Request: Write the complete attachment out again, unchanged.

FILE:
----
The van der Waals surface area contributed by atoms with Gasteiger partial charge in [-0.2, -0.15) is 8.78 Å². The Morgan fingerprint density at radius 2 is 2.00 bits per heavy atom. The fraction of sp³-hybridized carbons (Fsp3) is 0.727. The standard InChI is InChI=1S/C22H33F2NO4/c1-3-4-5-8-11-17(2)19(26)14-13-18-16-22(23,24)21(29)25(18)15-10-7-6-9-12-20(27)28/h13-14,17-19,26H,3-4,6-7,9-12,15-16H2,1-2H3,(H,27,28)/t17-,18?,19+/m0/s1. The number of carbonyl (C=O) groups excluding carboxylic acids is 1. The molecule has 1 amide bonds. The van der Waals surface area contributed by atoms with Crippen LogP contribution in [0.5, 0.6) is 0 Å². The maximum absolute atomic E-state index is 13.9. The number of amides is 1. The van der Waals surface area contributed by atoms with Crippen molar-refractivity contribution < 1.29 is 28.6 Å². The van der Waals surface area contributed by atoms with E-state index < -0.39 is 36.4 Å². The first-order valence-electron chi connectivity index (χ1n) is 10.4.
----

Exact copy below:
The van der Waals surface area contributed by atoms with Gasteiger partial charge in [-0.2, -0.15) is 8.78 Å². The Morgan fingerprint density at radius 2 is 2.00 bits per heavy atom. The fraction of sp³-hybridized carbons (Fsp3) is 0.727. The standard InChI is InChI=1S/C22H33F2NO4/c1-3-4-5-8-11-17(2)19(26)14-13-18-16-22(23,24)21(29)25(18)15-10-7-6-9-12-20(27)28/h13-14,17-19,26H,3-4,6-7,9-12,15-16H2,1-2H3,(H,27,28)/t17-,18?,19+/m0/s1. The number of carbonyl (C=O) groups excluding carboxylic acids is 1. The molecule has 1 amide bonds. The van der Waals surface area contributed by atoms with Crippen LogP contribution in [0.5, 0.6) is 0 Å². The maximum absolute atomic E-state index is 13.9. The number of amides is 1. The van der Waals surface area contributed by atoms with Crippen molar-refractivity contribution < 1.29 is 28.6 Å². The van der Waals surface area contributed by atoms with E-state index < -0.39 is 36.4 Å². The first-order valence-electron chi connectivity index (χ1n) is 10.4.